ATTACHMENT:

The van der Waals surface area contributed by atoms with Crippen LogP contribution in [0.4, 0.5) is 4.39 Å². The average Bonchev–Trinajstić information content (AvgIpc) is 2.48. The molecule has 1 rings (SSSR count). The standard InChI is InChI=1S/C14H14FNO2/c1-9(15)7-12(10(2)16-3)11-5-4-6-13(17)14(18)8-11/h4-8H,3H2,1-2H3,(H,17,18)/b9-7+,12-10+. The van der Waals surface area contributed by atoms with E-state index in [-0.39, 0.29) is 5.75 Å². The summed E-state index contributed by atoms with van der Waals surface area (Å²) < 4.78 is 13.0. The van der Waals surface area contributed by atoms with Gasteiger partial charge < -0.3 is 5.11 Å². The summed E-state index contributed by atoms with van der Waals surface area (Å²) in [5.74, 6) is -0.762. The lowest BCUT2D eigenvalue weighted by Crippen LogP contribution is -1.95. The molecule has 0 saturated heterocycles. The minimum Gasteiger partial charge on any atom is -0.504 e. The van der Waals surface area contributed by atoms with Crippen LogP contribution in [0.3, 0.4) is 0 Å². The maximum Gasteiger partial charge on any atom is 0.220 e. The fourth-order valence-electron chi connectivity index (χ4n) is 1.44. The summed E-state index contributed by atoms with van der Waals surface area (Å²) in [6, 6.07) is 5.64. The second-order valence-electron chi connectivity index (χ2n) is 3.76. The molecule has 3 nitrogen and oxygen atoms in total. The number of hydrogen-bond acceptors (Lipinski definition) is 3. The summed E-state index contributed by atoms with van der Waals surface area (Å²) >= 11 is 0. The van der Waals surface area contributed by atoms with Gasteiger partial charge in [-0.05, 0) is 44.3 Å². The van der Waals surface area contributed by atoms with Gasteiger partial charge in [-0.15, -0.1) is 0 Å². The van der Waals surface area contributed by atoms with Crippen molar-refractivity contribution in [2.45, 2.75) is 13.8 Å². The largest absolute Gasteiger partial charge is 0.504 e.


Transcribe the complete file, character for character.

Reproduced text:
The van der Waals surface area contributed by atoms with Crippen LogP contribution in [0.4, 0.5) is 4.39 Å². The average Bonchev–Trinajstić information content (AvgIpc) is 2.48. The molecule has 1 rings (SSSR count). The standard InChI is InChI=1S/C14H14FNO2/c1-9(15)7-12(10(2)16-3)11-5-4-6-13(17)14(18)8-11/h4-8H,3H2,1-2H3,(H,17,18)/b9-7+,12-10+. The van der Waals surface area contributed by atoms with E-state index in [-0.39, 0.29) is 5.75 Å². The summed E-state index contributed by atoms with van der Waals surface area (Å²) < 4.78 is 13.0. The van der Waals surface area contributed by atoms with Gasteiger partial charge < -0.3 is 5.11 Å². The summed E-state index contributed by atoms with van der Waals surface area (Å²) in [5.74, 6) is -0.762. The lowest BCUT2D eigenvalue weighted by Crippen LogP contribution is -1.95. The molecule has 0 saturated heterocycles. The minimum Gasteiger partial charge on any atom is -0.504 e. The van der Waals surface area contributed by atoms with Crippen LogP contribution in [0.3, 0.4) is 0 Å². The maximum Gasteiger partial charge on any atom is 0.220 e. The fourth-order valence-electron chi connectivity index (χ4n) is 1.44. The summed E-state index contributed by atoms with van der Waals surface area (Å²) in [6, 6.07) is 5.64. The second-order valence-electron chi connectivity index (χ2n) is 3.76. The molecule has 3 nitrogen and oxygen atoms in total. The number of hydrogen-bond acceptors (Lipinski definition) is 3. The summed E-state index contributed by atoms with van der Waals surface area (Å²) >= 11 is 0. The van der Waals surface area contributed by atoms with Gasteiger partial charge in [-0.05, 0) is 44.3 Å². The van der Waals surface area contributed by atoms with Gasteiger partial charge in [-0.15, -0.1) is 0 Å². The van der Waals surface area contributed by atoms with Crippen molar-refractivity contribution in [2.45, 2.75) is 13.8 Å². The largest absolute Gasteiger partial charge is 0.504 e.